The church of Rome massacred the Albigensian
As many as 60.000 Albigensian were massacred in France during a crusade from 1209 to 1229.
The Albigensian Crusade or Cathar Crusade (1209–1229) was a 20-year military campaign initiated by Pope Innocent III to eliminate Catharism in Languedoc, in the south of France.
Catharism (/ˈkæθərɪzəm/; from Greek: καθαροί, katharoi, “the pure”) was a Christian dualist movement that thrived in some areas of Southern Europe, particularly northern Italy, northern Spain and southern France, former Occitania and Catalonia, between the 12th and 14th centuries. Cathar beliefs varied between communities because Catharism was initially taught by ascetic priests who had set few guidelines.
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It is likely that we have only a partial view of their beliefs, because the writings of the Cathars were mostly destroyed because of the doctrinal threat perceived by the Papacy; much of our existing knowledge of the Cathars is derived from their opponents.
The Cathars were a direct challenge to the Catholic Church, which renounced its practices and dismissed it outright as the Church of Satan.
Cathars, in general, formed an anti-sacerdotal party in opposition to the Church of Rome, protesting against what they perceived to be the moral, spiritual and political corruption of the Church.
The doors of the church of St Mary Magdalene were broken down and the refugees dragged out and slaughtered. Reportedly, 7,000 people died there. Elsewhere in the town many more thousands were mutilated and killed. Prisoners were blinded, dragged behind horses, and used for target practice.
The Cathars also refused the Catholic Sacrament of the eucharist saying that it could not possibly be the body of Christ.
Arnaud-Amaury wrote to Pope Innocent III, “Today your Holiness, twenty thousand heretics were put to the sword, regardless of rank, age, or sex”.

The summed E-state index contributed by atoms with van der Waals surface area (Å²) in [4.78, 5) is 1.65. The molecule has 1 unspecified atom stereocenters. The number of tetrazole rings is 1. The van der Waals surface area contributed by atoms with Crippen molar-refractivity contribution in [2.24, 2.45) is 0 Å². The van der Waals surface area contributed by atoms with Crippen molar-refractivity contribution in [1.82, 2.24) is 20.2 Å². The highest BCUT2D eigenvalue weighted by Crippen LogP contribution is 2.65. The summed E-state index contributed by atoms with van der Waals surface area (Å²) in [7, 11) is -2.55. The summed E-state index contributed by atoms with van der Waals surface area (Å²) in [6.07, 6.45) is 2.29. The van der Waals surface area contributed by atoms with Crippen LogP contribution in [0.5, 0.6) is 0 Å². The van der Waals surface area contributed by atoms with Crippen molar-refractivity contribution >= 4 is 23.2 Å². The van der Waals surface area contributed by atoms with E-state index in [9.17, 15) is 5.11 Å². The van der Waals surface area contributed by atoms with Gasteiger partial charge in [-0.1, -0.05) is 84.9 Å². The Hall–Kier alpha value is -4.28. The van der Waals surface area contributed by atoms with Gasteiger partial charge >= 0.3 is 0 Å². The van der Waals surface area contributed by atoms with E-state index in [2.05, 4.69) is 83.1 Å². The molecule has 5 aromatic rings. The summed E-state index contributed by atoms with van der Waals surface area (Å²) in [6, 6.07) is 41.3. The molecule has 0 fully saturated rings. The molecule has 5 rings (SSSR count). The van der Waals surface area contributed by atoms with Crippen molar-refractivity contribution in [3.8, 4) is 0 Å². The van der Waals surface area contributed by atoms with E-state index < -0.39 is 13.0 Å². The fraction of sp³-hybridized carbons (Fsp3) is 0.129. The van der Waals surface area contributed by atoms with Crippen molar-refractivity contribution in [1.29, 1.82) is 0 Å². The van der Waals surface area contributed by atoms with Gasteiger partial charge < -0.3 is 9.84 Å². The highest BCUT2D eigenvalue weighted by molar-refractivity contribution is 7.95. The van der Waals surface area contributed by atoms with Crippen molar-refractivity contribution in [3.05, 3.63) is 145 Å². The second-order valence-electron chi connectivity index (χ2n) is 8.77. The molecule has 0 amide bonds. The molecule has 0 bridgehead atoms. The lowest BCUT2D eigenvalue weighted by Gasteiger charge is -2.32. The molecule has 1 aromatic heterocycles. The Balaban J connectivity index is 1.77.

The Inquisition was established in 1234 to uproot the remaining Cathars. Operating in the south at Toulouse, Albi, Carcassonne and other towns during the whole of the 13th century, and a great part of the 14th, it succeeded in crushing Catharism as a popular movement and driving its remaining adherents underground. Cathars who refused to recant were hanged, or burnt at the stake.
From May 1243 to March 1244, the Cathar fortress of Montségur was besieged by the troops of the seneschal of Carcassonne and the archbishop of Narbonne. On 16 March 1244, a large and symbolically important massacre took place, where over 200 Cathar Perfects were burnt in an enormous pyre at the prat dels cremats (“field of the burned”) near the foot of the castle
Hunted by the Inquisition and deserted by the nobles of their districts, the Cathars became more and more scattered fugitives: meeting surreptitiously in forests and mountain wilds.
After several decades of harassment and re-proselytising, and perhaps even more importantly, the systematic destruction of their religious texts, the sect was exhausted and could find no more adepts. The leader of a Cathar revival in the Pyrenean foothills, Peire Autier was captured and executed in April 1310 in Toulouse.
Written by Ivar